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Eyes FPS

  1. Feb 18, 2008 #1
    Does anyone have a good explanation of what fields per second our eyes see, and why it is at that? By why I don't mean evolutionary features, I mean optically, such as beyond a certain fps the our biological singular value decomposition does not not amount to much, something physics or mathy.
  2. jcsd
  3. Feb 19, 2008 #2


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    I don't know enough about this for a decent response, but I can tell you that the eyes 'see' a lot faster than the brain can consciously process the visual input. It's a combination of neuronal functioning and brain architecture.
  4. Feb 19, 2008 #3

    Andy Resnick

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    The vision system is not digital, so concepts like "frames per second' don't apply.

    The human eye has various thresholds which generally vary by size of object, and all of the measured data on detection and perceptionhave to be understood to include the retinal processing that occurs in addition to the simple excitation of rods and cones. Also, distracting someone changes their sensitivity limits.

    For temporal flashes of light, ratio of required pulse intensity over background goes up to 22 for a pulse 0.01 seconds in duration (it's 2 for 0.1 seconds).

    For moving objects, it's trickier because we have specialized movement-detection circuits using peripheral vision. Some insects actually have specific detectors for directed motion. I didn't find a reference for a upper velocity threshold, but there is some data on lower thresholds- probably not what you are interested in.
  5. Feb 19, 2008 #4


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    It's a continuous pulse, isn't it?

    Regardless, I guess you could define a hypothetical "FPS" rate by observing the maximum speed an object of a controlled size, luminescence, etc, at a controlled distance could go without registering in any way.

    I heard the USAF did a couple of tests on pilots where they identified planes in 1/240 frames (per second) or something.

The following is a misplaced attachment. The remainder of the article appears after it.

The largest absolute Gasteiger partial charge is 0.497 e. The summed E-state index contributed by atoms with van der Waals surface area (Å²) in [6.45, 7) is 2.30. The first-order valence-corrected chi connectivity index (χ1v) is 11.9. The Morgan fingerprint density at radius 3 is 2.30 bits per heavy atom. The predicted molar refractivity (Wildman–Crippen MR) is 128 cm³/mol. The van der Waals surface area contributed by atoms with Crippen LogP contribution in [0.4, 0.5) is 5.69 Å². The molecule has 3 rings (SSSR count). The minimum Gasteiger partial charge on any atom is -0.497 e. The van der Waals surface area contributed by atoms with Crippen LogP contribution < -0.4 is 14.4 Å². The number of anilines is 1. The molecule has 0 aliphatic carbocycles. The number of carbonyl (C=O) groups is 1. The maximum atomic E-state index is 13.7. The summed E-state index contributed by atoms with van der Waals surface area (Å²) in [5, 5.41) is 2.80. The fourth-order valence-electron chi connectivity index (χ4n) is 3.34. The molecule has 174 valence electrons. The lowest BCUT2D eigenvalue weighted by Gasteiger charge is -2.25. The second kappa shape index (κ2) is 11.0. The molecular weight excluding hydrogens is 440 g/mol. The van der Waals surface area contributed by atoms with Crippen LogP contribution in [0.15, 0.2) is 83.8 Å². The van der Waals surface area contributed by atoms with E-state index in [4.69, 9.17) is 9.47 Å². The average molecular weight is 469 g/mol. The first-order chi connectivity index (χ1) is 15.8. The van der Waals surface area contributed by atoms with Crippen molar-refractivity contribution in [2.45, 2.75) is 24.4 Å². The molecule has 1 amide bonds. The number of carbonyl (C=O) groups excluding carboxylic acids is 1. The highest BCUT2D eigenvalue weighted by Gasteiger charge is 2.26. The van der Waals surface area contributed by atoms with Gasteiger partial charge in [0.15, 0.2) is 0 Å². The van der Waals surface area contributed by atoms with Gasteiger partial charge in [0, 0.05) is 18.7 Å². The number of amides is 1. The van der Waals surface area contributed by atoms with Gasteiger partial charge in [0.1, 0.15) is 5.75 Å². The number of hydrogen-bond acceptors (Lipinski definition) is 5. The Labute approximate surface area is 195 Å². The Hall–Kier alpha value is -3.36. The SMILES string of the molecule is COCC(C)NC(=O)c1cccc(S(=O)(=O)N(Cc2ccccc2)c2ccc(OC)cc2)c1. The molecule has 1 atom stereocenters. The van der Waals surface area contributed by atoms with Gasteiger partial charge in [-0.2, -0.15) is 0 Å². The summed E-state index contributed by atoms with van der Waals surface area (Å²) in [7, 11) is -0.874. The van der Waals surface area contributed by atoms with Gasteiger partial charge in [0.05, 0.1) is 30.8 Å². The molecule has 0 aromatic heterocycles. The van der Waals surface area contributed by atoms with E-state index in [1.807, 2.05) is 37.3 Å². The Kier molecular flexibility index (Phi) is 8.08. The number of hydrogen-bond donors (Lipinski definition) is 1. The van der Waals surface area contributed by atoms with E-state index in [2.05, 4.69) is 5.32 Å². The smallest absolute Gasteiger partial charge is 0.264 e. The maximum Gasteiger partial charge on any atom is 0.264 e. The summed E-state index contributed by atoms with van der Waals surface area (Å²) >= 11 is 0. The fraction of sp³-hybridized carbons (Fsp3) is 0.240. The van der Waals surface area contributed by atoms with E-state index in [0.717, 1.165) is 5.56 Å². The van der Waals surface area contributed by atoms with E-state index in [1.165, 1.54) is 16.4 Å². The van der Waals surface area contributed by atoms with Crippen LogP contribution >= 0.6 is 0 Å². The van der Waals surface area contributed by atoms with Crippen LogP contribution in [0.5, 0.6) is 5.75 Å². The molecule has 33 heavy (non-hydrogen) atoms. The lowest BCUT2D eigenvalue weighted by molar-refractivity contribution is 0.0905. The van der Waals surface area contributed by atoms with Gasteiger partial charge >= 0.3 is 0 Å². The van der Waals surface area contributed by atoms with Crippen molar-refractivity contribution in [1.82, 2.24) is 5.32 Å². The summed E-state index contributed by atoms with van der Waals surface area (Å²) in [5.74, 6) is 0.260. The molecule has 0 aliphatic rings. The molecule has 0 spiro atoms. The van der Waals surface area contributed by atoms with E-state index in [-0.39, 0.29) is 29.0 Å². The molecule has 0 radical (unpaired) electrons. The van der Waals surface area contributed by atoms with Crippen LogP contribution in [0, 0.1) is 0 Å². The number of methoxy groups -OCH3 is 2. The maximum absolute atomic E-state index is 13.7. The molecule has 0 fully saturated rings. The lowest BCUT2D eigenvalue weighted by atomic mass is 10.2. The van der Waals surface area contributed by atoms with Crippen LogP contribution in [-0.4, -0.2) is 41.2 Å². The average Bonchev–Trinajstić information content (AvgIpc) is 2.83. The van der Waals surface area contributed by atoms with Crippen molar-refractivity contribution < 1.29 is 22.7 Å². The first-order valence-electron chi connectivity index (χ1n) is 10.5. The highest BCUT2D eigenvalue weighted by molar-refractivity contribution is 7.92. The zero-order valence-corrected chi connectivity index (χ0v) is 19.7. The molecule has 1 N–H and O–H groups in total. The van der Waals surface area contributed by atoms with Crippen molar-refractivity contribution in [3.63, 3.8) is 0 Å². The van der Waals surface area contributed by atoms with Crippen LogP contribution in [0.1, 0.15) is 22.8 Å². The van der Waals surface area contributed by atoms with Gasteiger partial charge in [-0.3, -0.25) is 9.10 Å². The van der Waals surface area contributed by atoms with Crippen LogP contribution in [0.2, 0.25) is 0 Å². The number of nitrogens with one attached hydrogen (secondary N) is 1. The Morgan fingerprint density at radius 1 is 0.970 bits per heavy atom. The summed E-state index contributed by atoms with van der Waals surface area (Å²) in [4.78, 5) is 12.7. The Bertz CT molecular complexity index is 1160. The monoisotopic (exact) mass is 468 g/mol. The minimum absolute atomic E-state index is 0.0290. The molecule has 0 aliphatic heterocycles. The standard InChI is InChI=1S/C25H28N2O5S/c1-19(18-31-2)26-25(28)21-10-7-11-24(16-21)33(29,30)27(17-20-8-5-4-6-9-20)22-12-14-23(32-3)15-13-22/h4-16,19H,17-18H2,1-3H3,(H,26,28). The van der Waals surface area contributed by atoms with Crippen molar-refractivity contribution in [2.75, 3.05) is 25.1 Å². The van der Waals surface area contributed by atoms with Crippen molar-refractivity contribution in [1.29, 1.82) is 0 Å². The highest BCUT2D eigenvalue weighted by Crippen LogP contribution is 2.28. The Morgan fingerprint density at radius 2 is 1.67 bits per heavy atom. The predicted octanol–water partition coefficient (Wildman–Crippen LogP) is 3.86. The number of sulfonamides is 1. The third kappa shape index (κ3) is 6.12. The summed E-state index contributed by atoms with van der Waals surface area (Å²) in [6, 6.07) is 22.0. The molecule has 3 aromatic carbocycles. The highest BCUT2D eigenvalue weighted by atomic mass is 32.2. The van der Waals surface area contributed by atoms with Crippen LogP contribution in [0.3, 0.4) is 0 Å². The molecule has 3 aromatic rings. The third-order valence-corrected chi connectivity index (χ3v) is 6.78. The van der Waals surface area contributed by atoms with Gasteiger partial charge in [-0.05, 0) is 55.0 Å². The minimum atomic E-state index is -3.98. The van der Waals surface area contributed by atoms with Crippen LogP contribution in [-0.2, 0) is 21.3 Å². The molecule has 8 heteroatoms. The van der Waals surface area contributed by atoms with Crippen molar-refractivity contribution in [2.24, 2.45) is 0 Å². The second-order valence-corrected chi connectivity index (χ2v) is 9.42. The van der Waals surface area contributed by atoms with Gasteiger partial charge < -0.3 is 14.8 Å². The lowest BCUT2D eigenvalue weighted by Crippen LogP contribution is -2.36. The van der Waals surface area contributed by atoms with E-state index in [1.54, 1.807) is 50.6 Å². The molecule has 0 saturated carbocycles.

6. Feb 19, 2008 #5
    I don't know a ton but I do know that what is usually measure is not fps but rather the speed at which you start to see movement as non-continous. This is about 60 Hz. Anything giving off light faster than that will apear to be continous. Therefore anything changing withing that region will seem to have a torn image (like computer screens).
    For example if florecent lights were run on your basic 60Hz electricty you would notice them flicker so they are set to flicker at 120Hz. Some birds on the other hand have their threshold set at 100-115 Hz and therefor constantly see florecent lights flicker. I know a little more about the biological process but I am not sure that is what you are looking for.
  7. Feb 19, 2008 #6
    Alright, I'm satisfied with the limitations of the eye at this point, but what exactly is that limits the eye? Brain capacity arguments are too general. What is that the brain is doing to process images?
  8. Feb 20, 2008 #7

    Andy Resnick

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    Well, you should think of the retina as being part of the brain. There are about 7 layers of processing that occur in the retina: local averaging, difference subtraction, etc. etc., in addition to having rods and cones dispersed differently over the retina.

    The eye also accomodates and has saccades; I'm not sure if the purpose of a saccade is known. The image on the retina formed by the optical elements of the eye is highly aberrated as well.

    I wonder if it's more correct to say the eye limits the brain. It's possible to correct vision to 20/10 or better with LASIK techniques, supposedly one is constantly distracted by seeing dust in the air and pixels on a tv.
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